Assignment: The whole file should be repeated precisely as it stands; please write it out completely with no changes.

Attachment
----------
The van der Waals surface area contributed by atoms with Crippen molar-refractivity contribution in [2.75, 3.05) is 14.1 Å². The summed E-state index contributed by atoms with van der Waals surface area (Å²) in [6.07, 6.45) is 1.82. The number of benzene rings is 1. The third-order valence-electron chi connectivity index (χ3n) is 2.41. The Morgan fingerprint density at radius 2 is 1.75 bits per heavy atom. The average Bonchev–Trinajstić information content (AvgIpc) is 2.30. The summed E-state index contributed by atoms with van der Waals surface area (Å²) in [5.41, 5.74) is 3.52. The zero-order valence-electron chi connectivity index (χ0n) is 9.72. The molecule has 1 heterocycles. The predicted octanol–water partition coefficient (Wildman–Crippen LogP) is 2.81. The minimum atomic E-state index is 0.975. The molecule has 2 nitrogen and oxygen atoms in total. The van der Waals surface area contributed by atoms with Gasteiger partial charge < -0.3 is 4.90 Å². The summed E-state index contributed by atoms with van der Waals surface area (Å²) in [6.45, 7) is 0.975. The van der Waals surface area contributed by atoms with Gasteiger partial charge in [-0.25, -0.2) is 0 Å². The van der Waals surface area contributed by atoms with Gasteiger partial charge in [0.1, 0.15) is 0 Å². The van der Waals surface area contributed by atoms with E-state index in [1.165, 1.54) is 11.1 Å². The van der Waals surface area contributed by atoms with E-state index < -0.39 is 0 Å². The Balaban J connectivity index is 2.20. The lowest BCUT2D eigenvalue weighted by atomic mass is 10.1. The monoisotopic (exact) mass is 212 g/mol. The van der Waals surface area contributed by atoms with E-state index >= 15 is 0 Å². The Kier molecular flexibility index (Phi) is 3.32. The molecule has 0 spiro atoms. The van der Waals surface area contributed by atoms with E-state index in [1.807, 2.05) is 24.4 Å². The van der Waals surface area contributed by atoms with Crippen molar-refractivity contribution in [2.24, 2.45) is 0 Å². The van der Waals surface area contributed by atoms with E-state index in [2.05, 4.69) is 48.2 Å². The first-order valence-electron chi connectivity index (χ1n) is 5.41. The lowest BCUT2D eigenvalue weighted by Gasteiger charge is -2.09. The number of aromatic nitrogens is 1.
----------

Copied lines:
The van der Waals surface area contributed by atoms with Crippen molar-refractivity contribution in [2.75, 3.05) is 14.1 Å². The summed E-state index contributed by atoms with van der Waals surface area (Å²) in [6.07, 6.45) is 1.82. The number of benzene rings is 1. The third-order valence-electron chi connectivity index (χ3n) is 2.41. The Morgan fingerprint density at radius 2 is 1.75 bits per heavy atom. The average Bonchev–Trinajstić information content (AvgIpc) is 2.30. The summed E-state index contributed by atoms with van der Waals surface area (Å²) in [5.41, 5.74) is 3.52. The zero-order valence-electron chi connectivity index (χ0n) is 9.72. The molecule has 1 heterocycles. The predicted octanol–water partition coefficient (Wildman–Crippen LogP) is 2.81. The minimum atomic E-state index is 0.975. The molecule has 2 nitrogen and oxygen atoms in total. The van der Waals surface area contributed by atoms with Gasteiger partial charge < -0.3 is 4.90 Å². The summed E-state index contributed by atoms with van der Waals surface area (Å²) in [6.45, 7) is 0.975. The van der Waals surface area contributed by atoms with Gasteiger partial charge in [-0.25, -0.2) is 0 Å². The van der Waals surface area contributed by atoms with Gasteiger partial charge in [0.1, 0.15) is 0 Å². The van der Waals surface area contributed by atoms with E-state index in [1.165, 1.54) is 11.1 Å². The van der Waals surface area contributed by atoms with E-state index < -0.39 is 0 Å². The Balaban J connectivity index is 2.20. The lowest BCUT2D eigenvalue weighted by atomic mass is 10.1. The monoisotopic (exact) mass is 212 g/mol. The van der Waals surface area contributed by atoms with E-state index >= 15 is 0 Å². The Kier molecular flexibility index (Phi) is 3.32. The molecule has 0 spiro atoms. The van der Waals surface area contributed by atoms with E-state index in [1.807, 2.05) is 24.4 Å². The van der Waals surface area contributed by atoms with Crippen molar-refractivity contribution in [2.24, 2.45) is 0 Å². The van der Waals surface area contributed by atoms with E-state index in [2.05, 4.69) is 48.2 Å². The first-order valence-electron chi connectivity index (χ1n) is 5.41. The lowest BCUT2D eigenvalue weighted by Gasteiger charge is -2.09. The number of aromatic nitrogens is 1.